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Pacific Storm and Surf Forecast
Updated: Wednesday, August 5, 2020 3:09 PM
Buoys: Northern CA - Southern CA - Hawaii - Gulf of Alaska - Pacific Northwest
Buoy Forecast:
Northern CA - Southern CA - Hawaii - Gulf of Alaska - Pacific Northwest
Pacific Links:  Atmospheric Models - Buoy Data - Current Weather - Wave Models
Forecast Archives: Enter Here
A chronology of recent Mavericks Underground forecasts. Once you enter, just click on the HTML file forecast you want to review (e.g. 073199.html equals July 31, 1999). To view the maps that correspond to that forecast date, select the html file labeled 073199 maps.html
1.5 - California & 1.5 - Hawaii
Using the 'Summer' Scale
(See Swell Category Table link at bottom of page)

Probability for presence of largest swells in near-shore waters of NCal, SCal or Hawaii.    

Issued for Week of Monday 8/3 thru Sun 8/9

Swell Potential Rating Categories
5 = Good probability for 3 or more days of Significant swell
4 = Good probability for 1-2 days of Significant swell
3 = Good probability for 3 or more days of Intermediate/Advanced swell
2 = Good probability for  1-2 days of
Intermediate/Advanced swell
1 = Good probability for 3 or more days of Impulse or Windswell
0 = Low probability for 1-2 days of Impulse or Windswell   

SE Pacific Swell Pushing North
2 Gales Possible Under New Zealand

On Wednesday, August 5, 2020 :

  • Buoy 233 (Pearl Harbor Entrance)/Buoy 239 (Lanai): Seas were 3.3 ft @ 10.5 secs with swell 1.8 ft @ 9.5 secs from 181 degrees.
  • Buoy 106 (Waimea): Seas were 3.5 ft @ 5.9 secs with swell 2.7 ft @ 6.3 secs from 36 degrees. Water temp 80.2 degs.
  • Buoy 46025 (Catalina RDG): Seas were 3.6 ft @ 7.1 secs with swell 3.1 ft @ 6.4 secs from 260 degrees. Wind at the buoy was northwest at 6-8 kts. Water temperature 68.2 degs. At Harvest Buoy (071) primary swell was 6.1 ft @ 6.7 secs from 314 degrees. At Santa Monica (028) swell was 2.6 ft @ 6.4 secs from 256 degrees. At Oceanside (045) swell was 2.4 ft @ 6.7 secs from 275 degrees. Southward at Point Loma (191) swell was 2.8 ft @ 6.4 secs from 283 degrees.
  • Buoy 46012 (Half Moon Bay)/029 (Pt Reyes): Seas were 6.0 ft @ 8.3 secs with swell 4.9 ft @ 7.8 secs from 316 degrees. Wind at the buoy (012) was northwest at 12-16 kts. Water temp 50.0 degs (013), 59.9 degs (SF Bar) and 54.9 degs (042).

See Hi-Res Buoy Dashboards (bottom of the page)

Swell Classification Guidelines

Significant: Winter - Swell 8 ft @ 14 secs or greater (11+ ft faces) for 8+ hours (greater than double overhead).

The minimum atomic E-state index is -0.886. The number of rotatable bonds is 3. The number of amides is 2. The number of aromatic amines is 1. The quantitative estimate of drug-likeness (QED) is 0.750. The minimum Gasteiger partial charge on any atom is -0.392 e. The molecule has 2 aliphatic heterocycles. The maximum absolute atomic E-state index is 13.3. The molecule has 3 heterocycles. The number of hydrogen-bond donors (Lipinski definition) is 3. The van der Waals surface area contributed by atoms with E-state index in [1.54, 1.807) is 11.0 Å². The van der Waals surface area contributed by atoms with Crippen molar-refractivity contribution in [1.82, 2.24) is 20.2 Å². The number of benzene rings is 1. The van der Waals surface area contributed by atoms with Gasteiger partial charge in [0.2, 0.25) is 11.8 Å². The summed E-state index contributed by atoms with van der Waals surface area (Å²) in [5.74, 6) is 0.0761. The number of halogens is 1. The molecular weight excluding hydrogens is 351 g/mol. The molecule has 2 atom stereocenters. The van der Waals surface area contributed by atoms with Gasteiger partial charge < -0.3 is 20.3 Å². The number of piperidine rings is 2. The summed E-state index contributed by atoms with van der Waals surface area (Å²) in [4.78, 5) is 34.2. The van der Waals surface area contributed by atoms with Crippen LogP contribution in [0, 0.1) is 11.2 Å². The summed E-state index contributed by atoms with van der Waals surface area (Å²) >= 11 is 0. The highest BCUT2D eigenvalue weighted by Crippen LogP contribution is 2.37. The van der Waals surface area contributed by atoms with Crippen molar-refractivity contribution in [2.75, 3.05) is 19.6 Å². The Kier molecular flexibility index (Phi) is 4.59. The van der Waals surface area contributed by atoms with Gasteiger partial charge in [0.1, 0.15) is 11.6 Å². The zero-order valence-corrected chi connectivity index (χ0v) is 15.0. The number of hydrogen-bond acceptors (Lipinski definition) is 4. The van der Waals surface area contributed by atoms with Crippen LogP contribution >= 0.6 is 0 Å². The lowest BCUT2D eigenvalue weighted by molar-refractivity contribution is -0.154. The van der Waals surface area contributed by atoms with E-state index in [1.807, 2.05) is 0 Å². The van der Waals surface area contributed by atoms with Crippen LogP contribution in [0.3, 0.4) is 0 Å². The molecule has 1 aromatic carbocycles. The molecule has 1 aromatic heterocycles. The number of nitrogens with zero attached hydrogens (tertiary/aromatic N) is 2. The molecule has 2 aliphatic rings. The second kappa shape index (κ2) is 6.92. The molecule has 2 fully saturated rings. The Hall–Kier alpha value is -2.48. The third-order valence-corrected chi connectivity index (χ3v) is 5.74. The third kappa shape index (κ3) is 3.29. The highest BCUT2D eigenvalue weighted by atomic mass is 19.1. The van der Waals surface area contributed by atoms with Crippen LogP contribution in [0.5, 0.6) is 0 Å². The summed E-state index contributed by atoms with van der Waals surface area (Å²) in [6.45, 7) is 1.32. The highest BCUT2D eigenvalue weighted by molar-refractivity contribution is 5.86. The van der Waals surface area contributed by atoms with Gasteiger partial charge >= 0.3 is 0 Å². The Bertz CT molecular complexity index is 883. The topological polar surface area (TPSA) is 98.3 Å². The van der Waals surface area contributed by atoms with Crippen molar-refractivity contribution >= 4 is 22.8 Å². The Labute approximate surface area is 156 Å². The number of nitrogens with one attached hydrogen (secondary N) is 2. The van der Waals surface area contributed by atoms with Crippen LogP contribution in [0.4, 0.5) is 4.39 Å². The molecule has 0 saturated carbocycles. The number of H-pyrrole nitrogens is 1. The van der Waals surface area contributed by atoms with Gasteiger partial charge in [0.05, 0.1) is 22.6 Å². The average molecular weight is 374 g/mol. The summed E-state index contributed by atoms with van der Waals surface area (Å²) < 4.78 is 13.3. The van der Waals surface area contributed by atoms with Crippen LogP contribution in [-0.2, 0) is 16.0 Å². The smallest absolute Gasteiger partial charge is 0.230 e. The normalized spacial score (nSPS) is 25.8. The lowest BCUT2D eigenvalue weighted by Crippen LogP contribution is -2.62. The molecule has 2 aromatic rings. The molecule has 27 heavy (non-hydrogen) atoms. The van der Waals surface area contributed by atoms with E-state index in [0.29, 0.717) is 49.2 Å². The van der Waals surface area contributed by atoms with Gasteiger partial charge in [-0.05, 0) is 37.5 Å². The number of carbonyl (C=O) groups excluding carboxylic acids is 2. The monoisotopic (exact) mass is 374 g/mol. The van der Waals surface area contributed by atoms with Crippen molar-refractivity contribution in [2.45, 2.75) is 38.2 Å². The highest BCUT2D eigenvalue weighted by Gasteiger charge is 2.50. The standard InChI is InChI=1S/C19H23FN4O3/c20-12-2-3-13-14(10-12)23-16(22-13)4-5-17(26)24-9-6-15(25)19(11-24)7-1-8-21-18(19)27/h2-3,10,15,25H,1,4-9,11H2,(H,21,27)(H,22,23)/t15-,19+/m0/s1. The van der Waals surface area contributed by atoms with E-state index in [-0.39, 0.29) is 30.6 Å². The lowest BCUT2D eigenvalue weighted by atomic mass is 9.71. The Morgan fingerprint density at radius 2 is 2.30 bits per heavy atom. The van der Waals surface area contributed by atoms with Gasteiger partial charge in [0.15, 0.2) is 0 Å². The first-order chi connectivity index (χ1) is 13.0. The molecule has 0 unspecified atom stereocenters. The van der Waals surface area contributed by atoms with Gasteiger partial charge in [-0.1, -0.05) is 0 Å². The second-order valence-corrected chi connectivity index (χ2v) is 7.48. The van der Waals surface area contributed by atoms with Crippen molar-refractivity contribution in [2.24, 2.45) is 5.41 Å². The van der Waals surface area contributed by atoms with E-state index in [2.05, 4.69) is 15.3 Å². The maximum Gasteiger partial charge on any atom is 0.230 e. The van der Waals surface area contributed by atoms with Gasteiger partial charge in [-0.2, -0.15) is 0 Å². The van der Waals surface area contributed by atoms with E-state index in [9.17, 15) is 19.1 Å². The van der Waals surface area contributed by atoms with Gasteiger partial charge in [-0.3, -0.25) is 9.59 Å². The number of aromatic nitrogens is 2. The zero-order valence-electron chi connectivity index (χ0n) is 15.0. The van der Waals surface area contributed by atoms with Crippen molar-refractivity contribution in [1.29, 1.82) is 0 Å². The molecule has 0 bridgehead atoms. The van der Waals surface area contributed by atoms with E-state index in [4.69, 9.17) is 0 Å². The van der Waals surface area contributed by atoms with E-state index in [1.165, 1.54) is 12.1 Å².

- Head high or better.
Advanced: Winter - Swell and period combination capable of generating faces 1.5 times overhead to double overhead (7-10 ft)
Summer - Chest to head high.
Intermediate/Utility Class: Winter - Swell and period combination generating faces at head high to 1.5 times overhead (4-7 ft).
- Waist to chest high.
Impulse/Windswell: Winter - Swell and period combination generating faces up to head high (1-4 ft) or anything with a period less than 11 secs.
- up to waist high swell. Also called 'Background' swell.

Surf Heights for Hawaii should be consider 'Hawaiian Scale' if period exceeds 14 secs.

Current Conditions
On Wednesday (8/5) in North and Central CA local northwest windswell was producing waves at waist high or so and and mushed and warbled and pretty much totally blown out from northwest winds early. Protected breaks were waist high on the sets and and mushed and cleaner but still warbled and weak. At Santa Cruz surf was flat to maybe knee high and clean inside the kelp but warbled outside and very weak. In Southern California/Ventura waves were knee high or so and cleanish with intermixed warble coming from the northwest but with minimal to no local wind. Central Orange County had some set waves in the waist high range and clean but very soft and weak. South Orange County's best summertime breaks had set waves at waist high on the peaks and mushed with a fair amount of small warbled in the water. North San Diego had sets at thigh high and weak and mushed with cleanish conditions. Hawaii's North Shore was flat and clean. The South Shore had occasional waist high sets and clean and soft and weak. The East Shore was getting east windswell with waves waist high and chopped from east trades.